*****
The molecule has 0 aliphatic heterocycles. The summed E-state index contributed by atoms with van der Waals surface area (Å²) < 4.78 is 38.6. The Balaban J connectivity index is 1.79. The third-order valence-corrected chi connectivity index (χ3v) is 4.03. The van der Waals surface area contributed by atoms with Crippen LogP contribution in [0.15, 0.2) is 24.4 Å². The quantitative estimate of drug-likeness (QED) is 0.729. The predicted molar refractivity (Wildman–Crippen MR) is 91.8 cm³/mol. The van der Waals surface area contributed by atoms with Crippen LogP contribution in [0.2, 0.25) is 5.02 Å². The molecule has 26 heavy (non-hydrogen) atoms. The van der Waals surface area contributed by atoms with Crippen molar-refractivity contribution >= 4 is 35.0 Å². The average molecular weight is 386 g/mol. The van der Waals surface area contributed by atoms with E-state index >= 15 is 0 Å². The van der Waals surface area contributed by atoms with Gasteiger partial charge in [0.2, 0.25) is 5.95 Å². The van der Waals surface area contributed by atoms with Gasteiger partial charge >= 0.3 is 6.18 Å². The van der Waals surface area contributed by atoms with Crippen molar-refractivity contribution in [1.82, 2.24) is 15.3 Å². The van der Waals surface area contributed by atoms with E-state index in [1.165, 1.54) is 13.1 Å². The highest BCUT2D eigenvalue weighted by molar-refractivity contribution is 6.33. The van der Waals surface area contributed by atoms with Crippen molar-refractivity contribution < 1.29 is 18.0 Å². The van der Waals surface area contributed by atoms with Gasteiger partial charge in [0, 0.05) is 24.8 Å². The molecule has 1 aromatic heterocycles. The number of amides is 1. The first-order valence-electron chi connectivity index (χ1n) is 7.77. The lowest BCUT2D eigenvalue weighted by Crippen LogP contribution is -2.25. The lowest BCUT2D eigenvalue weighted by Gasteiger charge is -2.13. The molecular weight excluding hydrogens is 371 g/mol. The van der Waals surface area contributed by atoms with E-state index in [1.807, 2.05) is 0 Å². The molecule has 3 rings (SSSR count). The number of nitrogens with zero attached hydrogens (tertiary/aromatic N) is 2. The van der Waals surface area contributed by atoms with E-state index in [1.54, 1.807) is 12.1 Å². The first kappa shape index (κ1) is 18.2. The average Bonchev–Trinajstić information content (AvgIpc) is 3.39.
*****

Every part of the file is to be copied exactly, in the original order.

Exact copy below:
The molecule has 0 aliphatic heterocycles. The summed E-state index contributed by atoms with van der Waals surface area (Å²) < 4.78 is 38.6. The Balaban J connectivity index is 1.79. The third-order valence-corrected chi connectivity index (χ3v) is 4.03. The van der Waals surface area contributed by atoms with Crippen LogP contribution in [0.15, 0.2) is 24.4 Å². The quantitative estimate of drug-likeness (QED) is 0.729. The predicted molar refractivity (Wildman–Crippen MR) is 91.8 cm³/mol. The van der Waals surface area contributed by atoms with Crippen LogP contribution in [0.2, 0.25) is 5.02 Å². The molecule has 26 heavy (non-hydrogen) atoms. The van der Waals surface area contributed by atoms with Crippen molar-refractivity contribution >= 4 is 35.0 Å². The average molecular weight is 386 g/mol. The van der Waals surface area contributed by atoms with E-state index >= 15 is 0 Å². The van der Waals surface area contributed by atoms with Gasteiger partial charge in [0.2, 0.25) is 5.95 Å². The van der Waals surface area contributed by atoms with Gasteiger partial charge >= 0.3 is 6.18 Å². The van der Waals surface area contributed by atoms with Crippen molar-refractivity contribution in [1.82, 2.24) is 15.3 Å². The van der Waals surface area contributed by atoms with E-state index in [1.165, 1.54) is 13.1 Å². The highest BCUT2D eigenvalue weighted by molar-refractivity contribution is 6.33. The van der Waals surface area contributed by atoms with Crippen molar-refractivity contribution < 1.29 is 18.0 Å². The van der Waals surface area contributed by atoms with Gasteiger partial charge in [0, 0.05) is 24.8 Å². The molecule has 1 aromatic heterocycles. The number of amides is 1. The first-order valence-electron chi connectivity index (χ1n) is 7.77. The lowest BCUT2D eigenvalue weighted by Crippen LogP contribution is -2.25. The lowest BCUT2D eigenvalue weighted by Gasteiger charge is -2.13. The molecular weight excluding hydrogens is 371 g/mol. The van der Waals surface area contributed by atoms with E-state index in [1.807, 2.05) is 0 Å². The molecule has 3 rings (SSSR count). The number of nitrogens with zero attached hydrogens (tertiary/aromatic N) is 2. The van der Waals surface area contributed by atoms with E-state index in [1.54, 1.807) is 12.1 Å². The first kappa shape index (κ1) is 18.2. The average Bonchev–Trinajstić information content (AvgIpc) is 3.39.